Number 139 "True Companion" by Marc Cohn
Peak: number 117
Peak date: 27 January 1992
Weeks in top 150: 9 weeks
We last saw Marc Cohn in September 1991

"True Companion" was issued as the third single from Marc's debut album Marc Cohn (number 31, September 1991).  Internationally, "True Companion" peaked at number 80 on the US Billboard Hot 100 in November 1991.
"True Companion" peaked 29 places higher on the Australian Music Report singles chart, reaching number 88.

I hadn't heard this one before.  It's nice.
We'll see Marc again in March.

Number 147 Splinter (EP) by Splinter
Peak: number 135
Peak date: 27 January 1992
Weeks in top 150: 3 weeks
Splinter were an American band from Ohio.  Unfortunately, this is another release I cannot tell you much about, other than it was a 4-track EP, and the lead track (which is not on YouTube) was titled "225".
Number 149 "Rhythm Is a Mystery" by K-Klass
Peak: number 130 (in 1994); number 138 (in 1992)
Peak dates: 27 January 1992 (original release); 14 November 1994 (1994 release)
Weeks in top 150: 8 weeks (3 weeks in 1992; 5 weeks in 1994)
Weeks on chart: 18 weeks (1992 and 1994 chart runs combined)
British electronic music group K-Klass formed in 1988.  "Rhythm Is a Mystery" was their debut Australian release, and would go on to appear on their 1993 album Universal (number 140, May 1994).
Internationally, "Rhythm Is a Mystery" peaked at number 3 in the UK in November 1991, after originally peaking at number 61 there in May 1991.  The single also reached number 7 in Ireland in November 1991.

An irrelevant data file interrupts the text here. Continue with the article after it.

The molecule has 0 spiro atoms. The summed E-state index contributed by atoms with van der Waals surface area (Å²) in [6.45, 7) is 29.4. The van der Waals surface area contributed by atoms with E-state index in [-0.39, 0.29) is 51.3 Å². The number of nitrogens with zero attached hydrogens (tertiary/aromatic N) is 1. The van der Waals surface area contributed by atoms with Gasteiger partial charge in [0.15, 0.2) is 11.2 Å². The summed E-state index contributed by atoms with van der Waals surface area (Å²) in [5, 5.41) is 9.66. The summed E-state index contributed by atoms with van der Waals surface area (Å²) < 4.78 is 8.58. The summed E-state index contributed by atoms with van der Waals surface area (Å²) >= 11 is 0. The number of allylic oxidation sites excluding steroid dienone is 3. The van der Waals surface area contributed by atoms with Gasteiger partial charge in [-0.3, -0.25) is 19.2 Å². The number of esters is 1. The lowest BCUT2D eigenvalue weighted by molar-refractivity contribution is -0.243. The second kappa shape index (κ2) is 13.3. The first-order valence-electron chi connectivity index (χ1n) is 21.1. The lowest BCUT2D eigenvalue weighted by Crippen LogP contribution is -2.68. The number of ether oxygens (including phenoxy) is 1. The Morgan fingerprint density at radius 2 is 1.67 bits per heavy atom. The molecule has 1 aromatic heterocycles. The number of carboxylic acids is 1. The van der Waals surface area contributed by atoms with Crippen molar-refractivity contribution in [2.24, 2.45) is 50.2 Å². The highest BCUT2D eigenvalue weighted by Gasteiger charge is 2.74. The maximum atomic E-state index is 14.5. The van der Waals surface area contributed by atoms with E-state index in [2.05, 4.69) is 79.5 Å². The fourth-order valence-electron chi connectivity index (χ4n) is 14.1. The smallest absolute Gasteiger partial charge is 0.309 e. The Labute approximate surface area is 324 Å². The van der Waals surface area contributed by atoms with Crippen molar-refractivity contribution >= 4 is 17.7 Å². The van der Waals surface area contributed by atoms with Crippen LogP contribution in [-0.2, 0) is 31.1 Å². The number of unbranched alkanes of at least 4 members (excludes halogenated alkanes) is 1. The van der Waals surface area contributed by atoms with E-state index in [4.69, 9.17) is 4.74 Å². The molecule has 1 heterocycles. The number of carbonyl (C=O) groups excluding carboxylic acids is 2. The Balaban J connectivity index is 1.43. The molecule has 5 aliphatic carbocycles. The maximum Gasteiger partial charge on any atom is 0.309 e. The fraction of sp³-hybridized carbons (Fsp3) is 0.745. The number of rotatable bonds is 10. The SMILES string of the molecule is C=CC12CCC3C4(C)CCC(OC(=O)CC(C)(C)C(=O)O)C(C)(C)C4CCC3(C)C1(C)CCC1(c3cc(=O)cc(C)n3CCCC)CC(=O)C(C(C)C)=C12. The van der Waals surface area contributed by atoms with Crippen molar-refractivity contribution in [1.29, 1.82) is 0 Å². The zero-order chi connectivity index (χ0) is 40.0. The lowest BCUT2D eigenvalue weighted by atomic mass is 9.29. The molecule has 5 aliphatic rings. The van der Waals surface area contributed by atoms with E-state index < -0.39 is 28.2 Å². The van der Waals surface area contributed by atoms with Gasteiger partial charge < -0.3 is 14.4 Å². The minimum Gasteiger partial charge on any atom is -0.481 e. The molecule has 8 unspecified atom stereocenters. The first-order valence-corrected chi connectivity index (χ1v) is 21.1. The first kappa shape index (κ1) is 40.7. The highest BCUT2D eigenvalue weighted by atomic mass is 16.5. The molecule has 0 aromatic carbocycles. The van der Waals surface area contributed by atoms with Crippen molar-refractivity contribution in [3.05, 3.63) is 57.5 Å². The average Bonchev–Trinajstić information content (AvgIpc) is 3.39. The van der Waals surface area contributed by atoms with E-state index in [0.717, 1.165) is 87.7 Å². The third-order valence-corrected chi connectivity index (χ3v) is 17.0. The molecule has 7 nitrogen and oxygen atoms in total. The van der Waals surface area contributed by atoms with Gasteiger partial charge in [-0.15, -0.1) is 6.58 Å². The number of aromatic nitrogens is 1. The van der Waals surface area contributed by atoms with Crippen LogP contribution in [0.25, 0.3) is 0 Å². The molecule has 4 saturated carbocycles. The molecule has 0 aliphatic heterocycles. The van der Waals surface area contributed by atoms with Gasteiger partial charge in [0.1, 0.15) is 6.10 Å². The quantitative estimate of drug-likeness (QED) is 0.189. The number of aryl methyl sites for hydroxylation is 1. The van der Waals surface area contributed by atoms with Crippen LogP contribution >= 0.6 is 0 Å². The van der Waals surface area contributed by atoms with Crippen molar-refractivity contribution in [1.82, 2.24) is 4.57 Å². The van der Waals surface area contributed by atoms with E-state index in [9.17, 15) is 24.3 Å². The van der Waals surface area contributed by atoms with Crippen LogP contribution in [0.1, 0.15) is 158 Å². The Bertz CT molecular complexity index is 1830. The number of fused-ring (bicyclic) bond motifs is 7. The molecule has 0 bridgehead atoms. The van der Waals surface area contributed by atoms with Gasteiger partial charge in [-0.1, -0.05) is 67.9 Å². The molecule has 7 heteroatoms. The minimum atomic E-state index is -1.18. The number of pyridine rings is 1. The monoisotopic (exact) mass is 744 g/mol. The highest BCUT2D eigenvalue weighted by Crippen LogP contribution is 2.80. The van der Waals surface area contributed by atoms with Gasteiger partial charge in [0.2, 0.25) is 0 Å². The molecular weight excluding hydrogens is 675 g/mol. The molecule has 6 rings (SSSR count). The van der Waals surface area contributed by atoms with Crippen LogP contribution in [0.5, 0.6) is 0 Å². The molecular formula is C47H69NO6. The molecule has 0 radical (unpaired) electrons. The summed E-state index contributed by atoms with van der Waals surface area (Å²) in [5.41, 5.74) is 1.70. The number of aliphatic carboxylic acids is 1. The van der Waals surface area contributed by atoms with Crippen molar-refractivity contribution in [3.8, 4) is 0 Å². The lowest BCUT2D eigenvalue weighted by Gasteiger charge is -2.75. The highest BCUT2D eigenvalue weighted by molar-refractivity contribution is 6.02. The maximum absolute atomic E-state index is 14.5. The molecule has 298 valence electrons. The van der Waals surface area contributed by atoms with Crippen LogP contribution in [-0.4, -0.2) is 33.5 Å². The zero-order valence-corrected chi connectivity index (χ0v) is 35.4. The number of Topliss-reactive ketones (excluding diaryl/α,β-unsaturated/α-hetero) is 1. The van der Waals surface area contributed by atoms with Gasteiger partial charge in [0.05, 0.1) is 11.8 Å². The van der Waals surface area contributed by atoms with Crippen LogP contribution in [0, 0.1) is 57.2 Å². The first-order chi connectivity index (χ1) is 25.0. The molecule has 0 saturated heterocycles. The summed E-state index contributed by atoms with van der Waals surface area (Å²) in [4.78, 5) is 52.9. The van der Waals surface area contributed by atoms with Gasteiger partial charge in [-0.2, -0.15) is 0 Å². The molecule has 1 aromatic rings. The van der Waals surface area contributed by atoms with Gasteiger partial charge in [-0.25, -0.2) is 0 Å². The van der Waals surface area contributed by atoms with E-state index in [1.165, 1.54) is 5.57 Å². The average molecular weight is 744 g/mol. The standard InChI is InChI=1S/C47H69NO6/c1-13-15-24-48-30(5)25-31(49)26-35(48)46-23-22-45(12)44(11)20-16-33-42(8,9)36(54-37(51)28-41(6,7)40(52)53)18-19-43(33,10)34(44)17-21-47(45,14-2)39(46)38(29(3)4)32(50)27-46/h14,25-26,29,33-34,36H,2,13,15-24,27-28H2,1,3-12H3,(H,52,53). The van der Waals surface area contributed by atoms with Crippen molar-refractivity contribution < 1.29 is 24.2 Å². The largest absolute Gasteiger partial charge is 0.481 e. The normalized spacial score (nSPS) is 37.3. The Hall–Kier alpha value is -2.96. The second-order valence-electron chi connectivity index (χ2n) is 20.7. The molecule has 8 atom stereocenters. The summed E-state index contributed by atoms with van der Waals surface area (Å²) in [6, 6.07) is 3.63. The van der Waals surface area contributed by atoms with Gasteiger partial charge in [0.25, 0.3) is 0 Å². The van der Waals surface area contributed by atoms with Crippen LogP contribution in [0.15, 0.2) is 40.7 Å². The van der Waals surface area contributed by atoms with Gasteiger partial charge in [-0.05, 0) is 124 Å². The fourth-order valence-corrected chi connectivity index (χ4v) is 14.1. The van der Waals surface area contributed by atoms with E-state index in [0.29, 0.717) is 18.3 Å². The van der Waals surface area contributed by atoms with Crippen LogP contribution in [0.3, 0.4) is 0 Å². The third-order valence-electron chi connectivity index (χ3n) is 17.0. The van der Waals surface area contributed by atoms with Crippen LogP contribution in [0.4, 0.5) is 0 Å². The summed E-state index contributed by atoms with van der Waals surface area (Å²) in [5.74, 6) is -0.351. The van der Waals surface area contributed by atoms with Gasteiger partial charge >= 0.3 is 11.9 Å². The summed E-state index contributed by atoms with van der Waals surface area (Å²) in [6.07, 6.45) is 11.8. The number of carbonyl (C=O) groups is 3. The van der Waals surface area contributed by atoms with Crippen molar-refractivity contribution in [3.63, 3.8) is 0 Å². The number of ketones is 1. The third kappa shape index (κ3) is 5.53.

In Australia, "Rhythm Is a Mystery" had two separate chart runs, with the single being re-issued in 1994 following the success of "Let Me Show You" (number 18, April 1994) - the band's only top 100 entry in Australia.  "Rhythm Is a Mystery" peaked eight places higher in November 1994.  The single peaked on all of the ARIA state charts in 1994, except Western Australia, where it reached number 98 in 1992.  "Rhythm Is a Mystery" performed strongest in South Australia/Northern Territory, where it reached number 85.

K-Klass will join us next in June.

Bubbling WAY down under: 

Number 171 "Move to Memphis" by a-ha
Peak: number 171
Peak date: 20 January 1992
Weeks on chart: 1 week
Norwegian band a-ha last graced our presence in January 1991

"Move to Memphis" was recorded as a new track for a-ha's first compilation album Headlines and Deadlines: The Hits of a-ha (number 162, February 1992).
Overseas, "Move to Memphis" peaked at number 2 in Norway, number 29 in Ireland in October 1991, number 47 in the UK in October 1991, number 61 in the Netherlands in November 1991, and number 39 in Germany in December 1991.
Domestically, "Move to Memphis" was most popular in New South Wales/Australian Capital Territory, where it reached number 144.

I do not enjoy the little I've heard of a-ha's 90s output in comparison to their 80s hits.

a-ha will join us again in 1993.

Next week (27 January): Four top 150 debuts and one bubbling WAY down under entry.

< Previous week: 13 January 1992                                  Next week: 27 January 1992 >